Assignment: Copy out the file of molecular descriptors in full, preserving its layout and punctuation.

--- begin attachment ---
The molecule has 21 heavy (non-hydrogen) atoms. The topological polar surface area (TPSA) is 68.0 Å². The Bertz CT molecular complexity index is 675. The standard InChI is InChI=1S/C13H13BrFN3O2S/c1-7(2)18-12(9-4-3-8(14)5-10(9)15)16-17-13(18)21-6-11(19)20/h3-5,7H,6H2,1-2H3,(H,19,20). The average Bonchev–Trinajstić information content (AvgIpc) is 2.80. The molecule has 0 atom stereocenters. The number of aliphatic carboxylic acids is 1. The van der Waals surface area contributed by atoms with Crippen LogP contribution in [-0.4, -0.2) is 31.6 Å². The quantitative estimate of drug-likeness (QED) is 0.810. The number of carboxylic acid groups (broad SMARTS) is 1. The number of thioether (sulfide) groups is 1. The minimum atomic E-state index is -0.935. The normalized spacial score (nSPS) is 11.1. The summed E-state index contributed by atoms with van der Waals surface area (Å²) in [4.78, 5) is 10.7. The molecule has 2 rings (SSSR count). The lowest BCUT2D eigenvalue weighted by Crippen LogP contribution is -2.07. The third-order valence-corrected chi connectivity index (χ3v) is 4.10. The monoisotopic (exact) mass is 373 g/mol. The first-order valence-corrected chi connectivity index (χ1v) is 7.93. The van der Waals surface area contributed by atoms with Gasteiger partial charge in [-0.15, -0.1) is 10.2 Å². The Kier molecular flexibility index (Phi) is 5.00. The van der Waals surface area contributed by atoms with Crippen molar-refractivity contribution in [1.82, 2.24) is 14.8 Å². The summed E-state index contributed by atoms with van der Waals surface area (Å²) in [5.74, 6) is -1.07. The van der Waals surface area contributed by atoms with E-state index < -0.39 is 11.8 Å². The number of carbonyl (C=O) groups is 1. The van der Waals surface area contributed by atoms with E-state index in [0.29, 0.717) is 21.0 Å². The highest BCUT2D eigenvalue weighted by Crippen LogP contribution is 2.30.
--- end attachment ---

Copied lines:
The molecule has 21 heavy (non-hydrogen) atoms. The topological polar surface area (TPSA) is 68.0 Å². The Bertz CT molecular complexity index is 675. The standard InChI is InChI=1S/C13H13BrFN3O2S/c1-7(2)18-12(9-4-3-8(14)5-10(9)15)16-17-13(18)21-6-11(19)20/h3-5,7H,6H2,1-2H3,(H,19,20). The average Bonchev–Trinajstić information content (AvgIpc) is 2.80. The molecule has 0 atom stereocenters. The number of aliphatic carboxylic acids is 1. The van der Waals surface area contributed by atoms with Crippen LogP contribution in [-0.4, -0.2) is 31.6 Å². The quantitative estimate of drug-likeness (QED) is 0.810. The number of carboxylic acid groups (broad SMARTS) is 1. The number of thioether (sulfide) groups is 1. The minimum atomic E-state index is -0.935. The normalized spacial score (nSPS) is 11.1. The summed E-state index contributed by atoms with van der Waals surface area (Å²) in [4.78, 5) is 10.7. The molecule has 2 rings (SSSR count). The lowest BCUT2D eigenvalue weighted by Crippen LogP contribution is -2.07. The third-order valence-corrected chi connectivity index (χ3v) is 4.10. The monoisotopic (exact) mass is 373 g/mol. The first-order valence-corrected chi connectivity index (χ1v) is 7.93. The van der Waals surface area contributed by atoms with Gasteiger partial charge in [-0.15, -0.1) is 10.2 Å². The Kier molecular flexibility index (Phi) is 5.00. The van der Waals surface area contributed by atoms with Crippen molar-refractivity contribution in [1.82, 2.24) is 14.8 Å². The summed E-state index contributed by atoms with van der Waals surface area (Å²) in [5.74, 6) is -1.07. The van der Waals surface area contributed by atoms with E-state index < -0.39 is 11.8 Å². The number of carbonyl (C=O) groups is 1. The van der Waals surface area contributed by atoms with E-state index in [0.29, 0.717) is 21.0 Å². The highest BCUT2D eigenvalue weighted by Crippen LogP contribution is 2.30.